The best intentions anticipate warm customs
& lasting privacies. The forced community

you left behind at the condo knows
you’re just two telling digits apart.

Your bebop solos flip out their angelfish,
their rinse cycle barbells your soufflés.

The heating bill reflects as much on naked studs
as phantom property lines. Last night’s thuds

refuse to affect those cheerful ear-muffed faces
street-parking out front on alternate months.

With no lost relatives living over there,
who can you ever get to meet halfway?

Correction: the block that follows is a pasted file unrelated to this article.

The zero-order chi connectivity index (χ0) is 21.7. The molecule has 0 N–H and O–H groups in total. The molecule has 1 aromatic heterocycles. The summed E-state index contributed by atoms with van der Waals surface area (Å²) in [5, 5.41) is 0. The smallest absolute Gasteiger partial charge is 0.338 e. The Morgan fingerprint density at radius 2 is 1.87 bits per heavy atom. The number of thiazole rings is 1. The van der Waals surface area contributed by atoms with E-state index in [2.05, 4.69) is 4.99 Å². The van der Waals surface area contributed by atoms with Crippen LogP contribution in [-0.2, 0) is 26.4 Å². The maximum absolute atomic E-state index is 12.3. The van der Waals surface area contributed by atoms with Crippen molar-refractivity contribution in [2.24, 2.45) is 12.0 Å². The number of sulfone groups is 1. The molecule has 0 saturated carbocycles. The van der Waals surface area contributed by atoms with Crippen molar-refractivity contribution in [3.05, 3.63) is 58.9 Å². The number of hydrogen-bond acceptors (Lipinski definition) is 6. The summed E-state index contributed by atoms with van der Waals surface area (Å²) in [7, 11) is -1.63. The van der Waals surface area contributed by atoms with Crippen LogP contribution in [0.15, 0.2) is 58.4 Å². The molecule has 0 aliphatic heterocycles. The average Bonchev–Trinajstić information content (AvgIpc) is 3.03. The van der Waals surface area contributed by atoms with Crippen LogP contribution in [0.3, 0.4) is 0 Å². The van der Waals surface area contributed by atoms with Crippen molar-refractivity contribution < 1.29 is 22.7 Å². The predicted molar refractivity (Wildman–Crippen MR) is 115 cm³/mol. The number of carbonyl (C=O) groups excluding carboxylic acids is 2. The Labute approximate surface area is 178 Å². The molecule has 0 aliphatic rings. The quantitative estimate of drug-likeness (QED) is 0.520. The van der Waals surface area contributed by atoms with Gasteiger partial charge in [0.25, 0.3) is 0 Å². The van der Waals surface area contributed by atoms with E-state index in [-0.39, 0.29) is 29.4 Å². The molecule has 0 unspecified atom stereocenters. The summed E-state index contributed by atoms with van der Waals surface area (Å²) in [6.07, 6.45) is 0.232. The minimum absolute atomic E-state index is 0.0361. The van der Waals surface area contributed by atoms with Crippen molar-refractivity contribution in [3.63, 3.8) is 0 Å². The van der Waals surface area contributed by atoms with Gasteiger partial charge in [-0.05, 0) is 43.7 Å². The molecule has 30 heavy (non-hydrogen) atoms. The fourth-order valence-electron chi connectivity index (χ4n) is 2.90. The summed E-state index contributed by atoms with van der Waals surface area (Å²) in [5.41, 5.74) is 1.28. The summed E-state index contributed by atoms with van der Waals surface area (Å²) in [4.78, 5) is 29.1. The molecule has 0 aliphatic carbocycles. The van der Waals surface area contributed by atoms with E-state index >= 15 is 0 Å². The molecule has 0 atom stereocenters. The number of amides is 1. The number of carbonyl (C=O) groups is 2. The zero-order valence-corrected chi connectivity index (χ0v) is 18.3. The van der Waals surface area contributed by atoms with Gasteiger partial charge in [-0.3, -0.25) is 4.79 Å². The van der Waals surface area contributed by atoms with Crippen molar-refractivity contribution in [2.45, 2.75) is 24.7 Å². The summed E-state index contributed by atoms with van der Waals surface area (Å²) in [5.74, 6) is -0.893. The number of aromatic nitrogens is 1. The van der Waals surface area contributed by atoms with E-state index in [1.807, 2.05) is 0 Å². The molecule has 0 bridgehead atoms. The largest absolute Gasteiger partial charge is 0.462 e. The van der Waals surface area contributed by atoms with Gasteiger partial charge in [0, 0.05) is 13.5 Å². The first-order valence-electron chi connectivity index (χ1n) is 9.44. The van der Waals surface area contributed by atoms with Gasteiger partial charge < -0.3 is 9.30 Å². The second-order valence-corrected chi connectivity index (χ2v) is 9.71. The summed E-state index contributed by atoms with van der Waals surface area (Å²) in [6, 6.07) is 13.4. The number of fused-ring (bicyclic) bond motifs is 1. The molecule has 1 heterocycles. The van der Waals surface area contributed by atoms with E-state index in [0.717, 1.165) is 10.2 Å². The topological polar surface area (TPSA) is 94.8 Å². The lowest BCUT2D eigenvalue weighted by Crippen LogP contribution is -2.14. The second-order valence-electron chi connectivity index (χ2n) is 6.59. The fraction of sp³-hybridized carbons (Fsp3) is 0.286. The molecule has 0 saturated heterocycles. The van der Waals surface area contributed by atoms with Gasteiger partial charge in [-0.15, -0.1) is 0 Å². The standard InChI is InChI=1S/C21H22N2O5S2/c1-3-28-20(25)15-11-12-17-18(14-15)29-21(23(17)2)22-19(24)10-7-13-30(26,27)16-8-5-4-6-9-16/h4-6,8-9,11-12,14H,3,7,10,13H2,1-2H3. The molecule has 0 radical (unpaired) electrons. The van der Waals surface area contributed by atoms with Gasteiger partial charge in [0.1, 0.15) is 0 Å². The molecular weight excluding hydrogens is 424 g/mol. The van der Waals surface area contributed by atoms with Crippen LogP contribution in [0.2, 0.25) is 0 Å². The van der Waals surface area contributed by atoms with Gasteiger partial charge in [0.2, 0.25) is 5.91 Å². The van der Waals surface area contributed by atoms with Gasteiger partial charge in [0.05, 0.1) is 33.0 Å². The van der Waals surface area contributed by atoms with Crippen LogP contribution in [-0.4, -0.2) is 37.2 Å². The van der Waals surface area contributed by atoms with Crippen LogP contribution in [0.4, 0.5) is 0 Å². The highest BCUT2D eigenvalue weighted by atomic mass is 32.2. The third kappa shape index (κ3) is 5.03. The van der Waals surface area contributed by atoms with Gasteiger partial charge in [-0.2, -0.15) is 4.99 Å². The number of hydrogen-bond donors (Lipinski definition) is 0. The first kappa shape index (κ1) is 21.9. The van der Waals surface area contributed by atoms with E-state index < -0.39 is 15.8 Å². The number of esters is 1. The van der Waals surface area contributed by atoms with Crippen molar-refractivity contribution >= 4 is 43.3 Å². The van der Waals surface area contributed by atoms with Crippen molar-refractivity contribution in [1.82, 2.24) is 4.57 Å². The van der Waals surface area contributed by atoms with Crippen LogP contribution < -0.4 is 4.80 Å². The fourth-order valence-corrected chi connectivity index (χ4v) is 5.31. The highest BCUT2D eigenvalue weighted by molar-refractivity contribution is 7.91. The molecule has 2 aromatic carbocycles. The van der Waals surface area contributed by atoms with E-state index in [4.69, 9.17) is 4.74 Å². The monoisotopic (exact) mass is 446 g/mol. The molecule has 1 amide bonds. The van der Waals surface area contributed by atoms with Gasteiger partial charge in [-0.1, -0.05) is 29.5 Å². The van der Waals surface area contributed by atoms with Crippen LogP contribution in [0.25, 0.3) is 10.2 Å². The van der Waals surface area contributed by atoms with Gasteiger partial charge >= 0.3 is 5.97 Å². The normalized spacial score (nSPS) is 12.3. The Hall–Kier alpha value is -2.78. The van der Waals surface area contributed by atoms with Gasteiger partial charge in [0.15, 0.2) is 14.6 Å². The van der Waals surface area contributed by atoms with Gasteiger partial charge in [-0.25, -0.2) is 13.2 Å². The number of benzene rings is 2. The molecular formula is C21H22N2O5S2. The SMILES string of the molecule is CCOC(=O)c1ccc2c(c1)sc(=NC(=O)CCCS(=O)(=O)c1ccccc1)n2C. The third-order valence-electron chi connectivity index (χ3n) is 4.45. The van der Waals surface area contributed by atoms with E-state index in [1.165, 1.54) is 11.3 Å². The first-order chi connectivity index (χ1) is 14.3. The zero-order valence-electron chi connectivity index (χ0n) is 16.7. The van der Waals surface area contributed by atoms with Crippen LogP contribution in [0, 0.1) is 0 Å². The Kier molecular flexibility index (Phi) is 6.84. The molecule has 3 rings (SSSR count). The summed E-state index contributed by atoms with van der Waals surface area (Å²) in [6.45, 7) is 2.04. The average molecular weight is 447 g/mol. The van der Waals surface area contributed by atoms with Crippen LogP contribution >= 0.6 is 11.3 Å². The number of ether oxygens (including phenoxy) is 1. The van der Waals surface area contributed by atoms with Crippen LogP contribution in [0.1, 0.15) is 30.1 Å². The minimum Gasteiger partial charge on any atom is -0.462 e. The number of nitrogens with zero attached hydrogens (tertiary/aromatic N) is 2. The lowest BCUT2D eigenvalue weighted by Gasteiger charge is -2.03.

Garbage, sewage, daycare, schools;
junk mail, lawn signs, offhand tools.

When their stove finally gives up its ghosts,
the least you can do is offer the firemen coffee.

Bill Howell has five poetry collections, including Porcupine Archery (Insomniac Press). Bill also has recent & upcoming work in Antigonish Review, ARC, Canadian Literature, Dalhousie Review, Descant, Grain, Prairie Fire, Vallum, and MESS: The Hospital Anthology (Tightrope Books). Originally from Halifax, Bill was a network CBC Radio Drama producer-director for three decades. Lately, he says, he's writing "Aural Treats for the Dyspepsia Generation."